If that proposition were true, the American economy today would be booming. Instead, the empirical evidence - in contrast to the theological beliefs of its proponents  - shows that solitary  selves, particularly in the world of private enterprise, seek to maximize their profits and minimize their costs of production to the detriment of the public good and , in the long run, to the detriment of private enterprise itself.  As more and more Americans descend into poverty, as  the middle class is hollowed-out, and increasing  numbers of jobs are out-sourced to the third-world, the United States more and more begins to resemble a third -world country.   
          Evidence that the private sector and entrepreneurs will, if left to their own devices, create prosperity is belied by an opinion piece in yesterday's New York Times ("Yes, We Need Jobs. But What Kind?") In that article, MIT economist Paul Osterman observes that "Last year, one in five American adults worked in jobs that paid poverty-level wages." He further reported on a job study that he conducted in the Rio Grande Valley in Texas, which Governor Perry has touted as one of his great success stories. Osterman observes that, "the median wage for adults in the valley between 2005 and 2008 was a stunningly low $8.14 an hour (in 2008 dollars). One in for earned less that $6.19 an hour."

          By contrast, the big picture people intuitively understand that society is something more than the aggregation of selfish selves, and that the public interest in a democracy - essential public needs - can only be met through the agent chosen by the people in elections- the government. By contrast, no one elects a corporation or private enterprise to do anything; nor would either ever do anything that could not return a profit.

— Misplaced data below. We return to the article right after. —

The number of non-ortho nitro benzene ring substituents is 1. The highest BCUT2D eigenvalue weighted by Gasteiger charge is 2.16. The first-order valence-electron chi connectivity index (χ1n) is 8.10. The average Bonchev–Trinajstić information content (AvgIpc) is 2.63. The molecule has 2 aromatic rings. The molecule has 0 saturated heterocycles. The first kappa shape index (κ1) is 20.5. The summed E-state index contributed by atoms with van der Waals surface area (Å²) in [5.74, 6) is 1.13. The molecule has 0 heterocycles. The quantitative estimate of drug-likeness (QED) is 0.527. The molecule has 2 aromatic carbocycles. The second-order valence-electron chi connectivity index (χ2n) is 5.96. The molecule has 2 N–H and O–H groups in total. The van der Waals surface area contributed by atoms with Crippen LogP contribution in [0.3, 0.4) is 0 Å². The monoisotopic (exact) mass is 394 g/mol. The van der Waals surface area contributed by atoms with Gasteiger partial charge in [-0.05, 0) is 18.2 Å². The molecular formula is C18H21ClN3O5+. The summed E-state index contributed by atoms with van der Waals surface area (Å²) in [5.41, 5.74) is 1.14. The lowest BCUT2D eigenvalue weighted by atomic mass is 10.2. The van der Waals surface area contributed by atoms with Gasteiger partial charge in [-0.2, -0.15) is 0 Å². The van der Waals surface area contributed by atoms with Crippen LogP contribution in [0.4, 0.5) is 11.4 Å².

What do the railroads, the highways, the land grant colleges, the GI Bill, community colleges, public education, airports, FEMA, the Veterans' Administration, polio vaccine, initial AIDs research, the Food and Drug Administration, Medicare and Social Security all have in common? They were all created by the government, not the private sector.

         The railroads are a perfect illustration.  The Westward movement in the United States was subsidized and supported by the federal government. All of the railroad rights-of-way were ceded to private railroad corporations by the U.S. government; the land belonged to the public, the taxpayers. Initially, the symbiotic relationship between passengers and freight service worked well. Over generations, however, the greedy children of the railroad magnates and the shareholders decided that passenger service was too much of a burden and opted, from the 1950s onward, to reduce passenger service as a priority. This effort was aided and abetted by banks and real estate developers who saw a benefit from suburban sprawl, but it has greatly harmed our environment and to our ability to recognize our essential inter-connectedness as citizens in a democracy. 

         Our increasing inability to recognize our essential inter-connectedness as citizens, and to act in accordance with that recognition, has exacerbated the latent anti-social individualism that threatens to unravel our society. If this trend is not reversed , our children and grandchildren, given their meager prospects in life, will rue our collective myopia  and selfishness.  

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And what is most ironic is that the advocates of private enterprise where there is not only competition for minimum production costs but a very hard drive to drop the cost of labor and thus deprive their markets of the purchasing power to gain them profits.
The continuing advocacy of supply-side, Randian, Libertarian politics and economics -- despite an acid test over the last three decades that has shown such ideas to be utterly without merit and that have left this country -- and many of its citizens -- virtually bankrupt, can only be explained as the actions of greedy children, who give no thought for what will happen when -- and if -- they grow up.